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From travelers on a tight budget to salarymen who work deep into the night – Kabukicho’s most convenient capsule hotel welcomes everyone in need of free- days off (but clean and comfortable). Both men and women are welcome, the capsules are generously sized and the cozy bathroom is a real treat for sore eyes, with no weird decor.

Cheap Places To Stay In Japan

This informatively named Iriya band isn’t exactly in the middle of the action, but it does have free WiFi and super comfy beds. Rooms are available at the advertised price most of the time, but higher rates may apply during peak periods and around holidays.

Okay, so you can get a cheap capsule hotel stay anywhere in Tokyo, right? Yes, if you are a man. The great thing about Capsule in Comagome is that anyone can participate in the boxing sport. And if you’re a woman who’s concerned about the opposite sex, there’s a rare women’s destination available.

Cheap Places To Stay In Japan

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Cheap accommodation and Shibuya just don’t seem to fit, so it’s a case of the highest dwarf for a male-only resort, equipped with clean but small capsules and a bathing area with saunas and massage chairs. The rates also include a very poor ‘breakfast’ – you’d be better off getting something from the convenience store next door.

Catching an early flight or arriving late at night can be a pain when it comes to Narita Airport. Fortunately, in the summer of 2014 this 24-hour capsule hotel opened right next to Terminal 2 (albeit in the basement of a less-than-glamorous parking garage). Those who just want to bathe and sit for a while will also be admitted.

Cheap Places To Stay In Japan

Bilingual staff, a well-stocked beer fridge and easy access to Ikebukuro Station make this budget hotel popular with travelers looking for a warm bed for the night. night. The hotel has a shared kitchen, and you can grab a bite or sample some of the 60 global beers on offer at the Sakura Cafe, which is open 24 hours a day. Dorms ¥3,300, singles ¥7,000, doubles ¥9,300

Ryokan Shigetsu Asakusa

Of all the budget hotels and guesthouses in Tokyo, this is the most central, located just a mile or so north of the Imperial Palace. The rooms are small, but very clean, and all are non-smoking. The staff are on duty 24 hours a day and speak good English, and guests can go out at the 24-hour Sakura Cafe. Bedrooms ¥3,300, singles ¥6,300

Cheap Places To Stay In Japan

Japan Palace opened in early 2011, and seems to cater to the backpacking community. It’s cheap and still in good shape, with the extras it needs (read: free Wi-Fi). Guests share coin-operated laundry, a small kitchen and a shower room, and the entire space is designed to be unrestricted – something that remains rare in Tokyo.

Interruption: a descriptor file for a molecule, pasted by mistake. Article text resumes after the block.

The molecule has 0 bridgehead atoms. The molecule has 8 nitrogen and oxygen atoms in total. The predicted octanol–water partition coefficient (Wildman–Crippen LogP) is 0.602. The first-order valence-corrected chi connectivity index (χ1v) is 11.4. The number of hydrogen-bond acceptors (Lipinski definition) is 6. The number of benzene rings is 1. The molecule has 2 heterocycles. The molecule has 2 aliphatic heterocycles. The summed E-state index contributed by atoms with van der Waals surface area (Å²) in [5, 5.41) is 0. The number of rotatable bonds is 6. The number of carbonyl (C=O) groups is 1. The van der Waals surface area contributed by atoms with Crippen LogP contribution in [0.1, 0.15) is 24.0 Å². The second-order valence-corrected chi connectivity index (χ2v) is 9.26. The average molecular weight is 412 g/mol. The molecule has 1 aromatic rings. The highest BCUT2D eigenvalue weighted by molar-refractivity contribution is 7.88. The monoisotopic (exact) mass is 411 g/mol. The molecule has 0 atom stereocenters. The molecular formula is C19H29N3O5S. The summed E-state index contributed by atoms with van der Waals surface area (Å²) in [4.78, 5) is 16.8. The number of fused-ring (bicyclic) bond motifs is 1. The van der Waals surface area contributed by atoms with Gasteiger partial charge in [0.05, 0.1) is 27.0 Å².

Hatagaya is popular with businessmen as well as the Sakura Hotel family, perhaps because it is only a three-minute train ride from Shinjuku. Like its siblings, this budget hotel has bilingual staff and a 24-hour cafe where social types can mix, although the lack of dorms or communal bathrooms means it doesn’t feel so like a backpacker hostel.

Cheap Places To Stay In Japan

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Maybe other Tokyo hostels should start taking note. Khaosan Tokyo is a plum venue for Kabuki, but it’s the attention to detail that sets it apart from many competitors. If you’re a fan of Japanese-style touches, you might appreciate the red, green and black color scheme (the traditional kabuki colors), as well as the option to sleep in a tatami-floored room.

Just south of Asakusa, a cozy atmosphere and small rooms await at this hostel. Facilities include a large living room (with free WiFi) and a shared terrace area, as well as a communal kitchen and coin-operated laundry. Choose from bedrooms, singles, doubles, twins and a family room that can squeeze four people in, and has a bathroom.

Cheap Places To Stay In Japan

This renovated hostel sits just around the corner from old Asakusa Hanayashiki, so once you’ve relaxed into the ‘Zen-style’ surroundings, you’ll get your adrenaline pumping. pumping again with a roller coaster ride. If theme parks aren’t your thing, you can enjoy free tea and coffee in the 24-hour lounge instead.

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Tokyo’s largest backpacker hostel is as functional as you’d expect. Fluent English speakers provide tourist information 24 hours a day, and early and late check-in times are a plus. The kitchen and 24-hour bar/café bring some sense of community to a rather impersonal (though fairly clean) facility.

Cheap Places To Stay In Japan

Formerly Tokyo Backpackers, this dorm-style hostel is basic when it comes to decor – ie.